And then there is the question that follows the conundrum of what I do.
“So what kind of dance do you do?”
Well, shoot- how much time do you really have?
Okay, so I usually say, “mostly modern and jazz, but I have a strong background in ballet.” In truth, I create modern dance works. I was hired to do mostly jazz. Ballet is something that the other person is most likely to understand and have a frame of reference for. But even those labels don’t really fit. They don’t tell the whole story. And as I see it, and have been exploring in my teaching recently- nothing is pure anymore.
Because we, as a field, don’t even really know how to talk about movement neatly. Consider the whole “contemporary” controversy. We can’t decide who the title belongs to, if it is a credit or an insult, if it is concert or commercial. “Modern” to dancers offers one notion but to a non-dancer, it is completely different. And yet, people insist on labels and primly packaged descriptions of dance (and well, everything else). Creativity-centered instruction to boost critical-thinking is a whole other post waiting to be written…..
I equally dread this at Meet the Teacher night and Parent/Teacher conferences there but at least for those I have a line: “all of them and none of them”. To which, naturally, I get very odd looks but I go on to explain that I tend to teach in a stylistically neutral way but that I teach the principles of dance that can be applied in any movement situation.
When I can see they don’t believe me, or may just not really know what this means, I explain that I teach the tools and then we explore how they are used in styles such as modern, jazz, and ballet. I provide a few examples of what I mean.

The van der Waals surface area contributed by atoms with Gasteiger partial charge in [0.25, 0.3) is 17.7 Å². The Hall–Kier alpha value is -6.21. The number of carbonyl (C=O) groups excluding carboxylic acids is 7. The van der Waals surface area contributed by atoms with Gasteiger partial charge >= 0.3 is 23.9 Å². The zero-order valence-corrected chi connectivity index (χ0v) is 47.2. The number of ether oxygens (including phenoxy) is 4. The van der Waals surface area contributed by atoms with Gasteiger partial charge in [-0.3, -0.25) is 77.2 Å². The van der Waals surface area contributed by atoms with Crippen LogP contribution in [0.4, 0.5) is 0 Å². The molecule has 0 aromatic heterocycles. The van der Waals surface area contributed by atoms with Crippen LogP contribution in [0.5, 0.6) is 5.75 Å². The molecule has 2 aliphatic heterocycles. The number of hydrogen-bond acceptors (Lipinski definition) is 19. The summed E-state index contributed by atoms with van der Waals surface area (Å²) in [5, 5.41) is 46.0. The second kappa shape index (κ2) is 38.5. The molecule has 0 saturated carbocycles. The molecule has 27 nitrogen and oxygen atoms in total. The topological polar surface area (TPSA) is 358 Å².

For some families, this is very exciting. A whole new world and understanding open up. They start taking over the conversation with how these concepts could be applied to other subject areas. For others, they are frustrated at what seems to be a non-answer and eventually they walk away. I always end up wondering what else could be said to help them understand or rather, help them feel included.
But I am further struck by conversations with people that, in theory, should have some something to contribute to the conversation. If this week has taught me anything, we seem to have shared baggage about body image and about identity.
Here is an anecdote about another topic many dance educators haven’t quite figured out:
One day my husband was talking to an acquaintance who has described herself as a dancer (studio, non-professional) and mentioned Pina Bausch (I love that man). Her facial expression indicated she didn’t know the name and she asked what style of dance Pina choreographed. The Hub said she was a modern dance choreographer. This woman screwed up her face and said, “oh we don’t like modern. My teacher is classically trained.”
WOW. So we *still* can’t encourage dancers to watch and value all dance.
The exposure required goes beyond those that don’t dance, it must include those that do.